On a glorious spring day, like those one only gets to taste in Jordan, we decided to go on a trip to the province abutting ours motivated by the joie de vivre floating in the air. The region is extremely compelling this time of the year, with the motley collection of indigenous flowers all in bloom.
While sitting opposite the most splendorous and overall sublime archaeological site to be found anywhere, I started to mull over the probable connection between the history of the place and its strategic location. After all, a medley of assorted civilizations have tainted the landscape over not hundreds but millions of years. I also remembered the teacher I had when I was younger who coaxed the school into hosting a whole team of American archaeologists for two weeks every year during the 1980s. Their job was to unearth all the lumps of stone, mosaics, and churches that I would see displayed before my very eyes half a lifetime later.
Up until he passed away, my dad had taken me to the site as a kid. He liked to witness the whole restoration process, the trouble the crew in charge of the excavations went through in order to dust off the past. However unexpected, the bevy of experts rebuilt churches, discovered all sorts of crypts and underground tunnels, and reassembled the bridge—the irrefutable proof of our forefathers’ uncanny knack for engineering—which links the two mountains at the edge of Abila.
We arrived fairly bushed because of the long and hard trek to reach the site, but we were happy to finally be standing in such a remarkable place, which threw into sharp relief the fact that the Byzantine civilization had thrived at some point or another in humankind’s history. Our hearts skipped a beat when we saw the dimensions and proportions of the numerous columns. We found ourselves rooted to the spot. It was as if we had just seen the Sphinx skimming over our heads. The city is most certainly worth a visit, especially for those who get a kick out of digging up history’s dirt amidst a stunning scenery.
The world at large queued up to touch the columns while enjoying the spectacular views over the countryside. Most people took pictures of the biggest attractions to help them remember their visit to the site in the long run. The hours flew by swiftly until our stomachs urged us to tune into their needs. Consequently, we sat down to prepare a late meal. We had brought along diced lamb to grill on a portable barbecue. Everyone contributed to the task at hand: one person marinated the meat, someone else made sure the coal was glowing, another individual fetched the juice and arranged for the after-party to include a wide variety of entertainment, and last but not least, the fourth person readied himself for the feast. As the end of the field trip and the day drew to a close, I wondered how the particular story of such a historically relevant place might read.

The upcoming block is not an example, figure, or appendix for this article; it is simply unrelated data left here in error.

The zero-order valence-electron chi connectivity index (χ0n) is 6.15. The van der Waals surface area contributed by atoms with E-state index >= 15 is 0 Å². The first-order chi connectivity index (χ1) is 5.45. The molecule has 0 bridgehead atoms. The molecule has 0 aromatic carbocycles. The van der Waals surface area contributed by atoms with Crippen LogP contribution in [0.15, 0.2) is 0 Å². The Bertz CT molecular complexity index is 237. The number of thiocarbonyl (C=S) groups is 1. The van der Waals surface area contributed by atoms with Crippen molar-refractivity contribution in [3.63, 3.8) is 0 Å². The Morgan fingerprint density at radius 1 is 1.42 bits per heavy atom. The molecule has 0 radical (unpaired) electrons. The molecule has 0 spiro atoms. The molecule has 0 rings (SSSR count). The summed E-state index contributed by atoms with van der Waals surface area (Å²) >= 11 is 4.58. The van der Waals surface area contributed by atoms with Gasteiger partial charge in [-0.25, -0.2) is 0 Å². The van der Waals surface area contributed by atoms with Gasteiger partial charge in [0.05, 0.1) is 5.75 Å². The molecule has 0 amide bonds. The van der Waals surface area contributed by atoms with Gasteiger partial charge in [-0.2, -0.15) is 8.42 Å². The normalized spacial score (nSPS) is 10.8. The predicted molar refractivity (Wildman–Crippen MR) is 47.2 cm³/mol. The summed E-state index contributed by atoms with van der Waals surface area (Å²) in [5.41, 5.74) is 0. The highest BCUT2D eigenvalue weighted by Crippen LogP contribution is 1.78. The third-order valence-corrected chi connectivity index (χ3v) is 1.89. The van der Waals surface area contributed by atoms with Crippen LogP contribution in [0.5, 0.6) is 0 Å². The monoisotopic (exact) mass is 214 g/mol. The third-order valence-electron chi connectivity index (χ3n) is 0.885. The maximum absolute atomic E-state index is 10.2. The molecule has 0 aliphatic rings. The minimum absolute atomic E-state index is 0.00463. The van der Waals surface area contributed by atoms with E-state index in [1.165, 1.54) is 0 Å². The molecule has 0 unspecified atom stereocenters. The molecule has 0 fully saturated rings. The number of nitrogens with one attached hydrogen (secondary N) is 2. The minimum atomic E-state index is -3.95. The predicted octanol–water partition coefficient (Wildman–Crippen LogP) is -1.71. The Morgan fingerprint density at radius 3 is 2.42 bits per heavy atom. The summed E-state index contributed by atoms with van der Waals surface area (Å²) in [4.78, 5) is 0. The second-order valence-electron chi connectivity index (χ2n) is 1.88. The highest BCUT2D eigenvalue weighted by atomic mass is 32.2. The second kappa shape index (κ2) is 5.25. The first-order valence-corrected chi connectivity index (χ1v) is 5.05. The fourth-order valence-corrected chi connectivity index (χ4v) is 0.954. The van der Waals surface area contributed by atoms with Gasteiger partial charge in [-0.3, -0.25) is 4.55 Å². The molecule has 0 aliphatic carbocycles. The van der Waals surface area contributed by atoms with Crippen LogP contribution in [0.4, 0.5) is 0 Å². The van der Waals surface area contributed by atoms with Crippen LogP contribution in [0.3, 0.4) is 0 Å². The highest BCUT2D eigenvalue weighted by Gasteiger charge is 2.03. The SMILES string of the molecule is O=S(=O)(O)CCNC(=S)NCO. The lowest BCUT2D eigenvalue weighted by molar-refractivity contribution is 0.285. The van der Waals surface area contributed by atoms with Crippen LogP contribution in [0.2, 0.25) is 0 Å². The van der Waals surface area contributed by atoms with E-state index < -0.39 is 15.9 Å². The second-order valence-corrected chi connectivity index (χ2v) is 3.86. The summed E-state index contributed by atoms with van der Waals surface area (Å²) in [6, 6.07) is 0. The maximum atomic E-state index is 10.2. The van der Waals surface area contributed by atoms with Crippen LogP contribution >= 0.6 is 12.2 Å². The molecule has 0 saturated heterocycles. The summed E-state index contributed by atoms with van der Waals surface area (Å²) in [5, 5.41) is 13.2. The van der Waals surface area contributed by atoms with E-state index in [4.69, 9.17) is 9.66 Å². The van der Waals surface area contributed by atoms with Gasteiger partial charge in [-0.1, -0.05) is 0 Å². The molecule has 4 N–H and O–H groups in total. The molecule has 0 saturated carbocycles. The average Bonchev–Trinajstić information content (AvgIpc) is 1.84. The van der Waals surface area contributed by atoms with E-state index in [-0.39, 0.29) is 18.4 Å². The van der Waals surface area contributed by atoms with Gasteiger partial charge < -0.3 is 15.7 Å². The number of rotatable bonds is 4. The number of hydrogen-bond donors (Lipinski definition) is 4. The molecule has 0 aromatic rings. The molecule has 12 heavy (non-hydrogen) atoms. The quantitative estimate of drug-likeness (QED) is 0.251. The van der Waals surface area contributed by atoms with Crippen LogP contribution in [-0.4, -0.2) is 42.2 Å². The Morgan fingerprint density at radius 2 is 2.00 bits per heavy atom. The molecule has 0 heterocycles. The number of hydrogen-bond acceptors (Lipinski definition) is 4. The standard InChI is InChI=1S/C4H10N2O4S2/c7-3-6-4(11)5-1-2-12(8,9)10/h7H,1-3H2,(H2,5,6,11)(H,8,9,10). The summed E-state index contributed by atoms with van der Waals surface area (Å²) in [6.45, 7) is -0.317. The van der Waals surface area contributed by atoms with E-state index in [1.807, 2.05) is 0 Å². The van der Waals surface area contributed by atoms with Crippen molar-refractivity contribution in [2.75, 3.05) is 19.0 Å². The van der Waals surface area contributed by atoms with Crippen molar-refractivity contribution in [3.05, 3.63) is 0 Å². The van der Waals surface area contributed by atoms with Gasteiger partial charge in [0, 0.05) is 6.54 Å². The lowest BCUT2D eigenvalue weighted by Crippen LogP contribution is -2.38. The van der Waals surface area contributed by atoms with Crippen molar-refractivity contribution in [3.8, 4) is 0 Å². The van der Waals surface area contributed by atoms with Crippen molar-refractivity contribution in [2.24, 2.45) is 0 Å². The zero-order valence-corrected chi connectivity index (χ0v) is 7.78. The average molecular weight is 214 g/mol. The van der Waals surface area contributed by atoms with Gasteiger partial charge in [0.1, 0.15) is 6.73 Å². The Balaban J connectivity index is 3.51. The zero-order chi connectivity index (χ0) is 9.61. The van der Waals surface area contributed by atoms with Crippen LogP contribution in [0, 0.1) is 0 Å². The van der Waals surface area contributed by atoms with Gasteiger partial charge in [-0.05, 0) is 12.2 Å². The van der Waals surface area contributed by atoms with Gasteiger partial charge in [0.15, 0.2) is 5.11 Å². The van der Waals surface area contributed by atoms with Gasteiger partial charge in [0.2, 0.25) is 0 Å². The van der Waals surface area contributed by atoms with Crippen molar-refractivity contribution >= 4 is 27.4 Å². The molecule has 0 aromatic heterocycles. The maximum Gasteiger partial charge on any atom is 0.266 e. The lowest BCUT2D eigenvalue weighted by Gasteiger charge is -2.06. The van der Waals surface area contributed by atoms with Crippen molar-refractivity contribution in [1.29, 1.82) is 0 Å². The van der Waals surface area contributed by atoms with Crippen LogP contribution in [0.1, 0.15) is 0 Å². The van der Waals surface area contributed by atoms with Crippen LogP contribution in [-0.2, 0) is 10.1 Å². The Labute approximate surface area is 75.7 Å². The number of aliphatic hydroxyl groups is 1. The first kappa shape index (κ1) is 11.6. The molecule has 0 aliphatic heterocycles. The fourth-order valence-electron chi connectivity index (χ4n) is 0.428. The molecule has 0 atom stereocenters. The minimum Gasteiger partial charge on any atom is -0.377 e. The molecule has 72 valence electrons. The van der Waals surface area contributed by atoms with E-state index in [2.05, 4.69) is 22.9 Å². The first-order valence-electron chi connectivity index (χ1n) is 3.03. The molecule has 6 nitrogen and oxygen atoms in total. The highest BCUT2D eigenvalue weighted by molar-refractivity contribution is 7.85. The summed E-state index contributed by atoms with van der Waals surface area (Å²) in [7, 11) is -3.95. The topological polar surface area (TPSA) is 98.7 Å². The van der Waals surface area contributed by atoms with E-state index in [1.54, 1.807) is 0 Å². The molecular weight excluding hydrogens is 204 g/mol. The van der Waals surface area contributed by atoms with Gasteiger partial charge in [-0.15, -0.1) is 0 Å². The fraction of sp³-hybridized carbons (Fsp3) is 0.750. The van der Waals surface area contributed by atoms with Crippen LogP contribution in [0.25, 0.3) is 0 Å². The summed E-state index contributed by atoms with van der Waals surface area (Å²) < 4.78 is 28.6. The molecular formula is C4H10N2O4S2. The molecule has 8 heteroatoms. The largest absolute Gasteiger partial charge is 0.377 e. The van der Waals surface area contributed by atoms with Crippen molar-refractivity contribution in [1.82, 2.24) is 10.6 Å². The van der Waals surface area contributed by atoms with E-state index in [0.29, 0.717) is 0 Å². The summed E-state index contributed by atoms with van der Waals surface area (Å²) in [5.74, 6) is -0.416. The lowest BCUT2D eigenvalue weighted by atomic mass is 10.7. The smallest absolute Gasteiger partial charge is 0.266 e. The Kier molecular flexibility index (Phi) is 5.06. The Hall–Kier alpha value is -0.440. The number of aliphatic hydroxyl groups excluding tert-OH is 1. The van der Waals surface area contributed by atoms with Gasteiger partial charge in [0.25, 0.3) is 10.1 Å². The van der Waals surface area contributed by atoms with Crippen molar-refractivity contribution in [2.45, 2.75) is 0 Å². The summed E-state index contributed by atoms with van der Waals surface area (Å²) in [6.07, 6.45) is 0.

Right after polishing off the goods on our picnic table, we decided to hit the trail. On our way home, we traversed the stone bridge that links the two mountains and marks the point from which the remains of the old city of Abila stretch out. For a while, our rapt attention stayed riveted on the superb panoramic views. Our eyes widened in awe at the landscape, which was chock-full of the olive and pomegranate trees that grow throughout the region. Then we came across a burial ground crammed with not just ancient gravestones but also oil lamps, statues, and mosaic pieces, which led us to caves decorated with drawings on both their walls and ceilings.
However, the structure that surprised me the most and heightened my impression of being inside an area steeped in history was the church of Umm al-Amad, which echoes the Church of the Nativity and the Church of the Holy Sepulchre in Palestine. In addition to all the previously mentioned attractions, the site also boasts the largest culvert built by an ancient civilization to ever be discovered, reaching a length of 140 kilometers. To round off our travel experience, we ended the trip by quenching our thirst with the mineral waters of Abila’s natural fountain. These waters are still used today to irrigate nearby fields so that in spring the whole region comes to life with color.
Written by Ibrahim Mustafa Abdallah.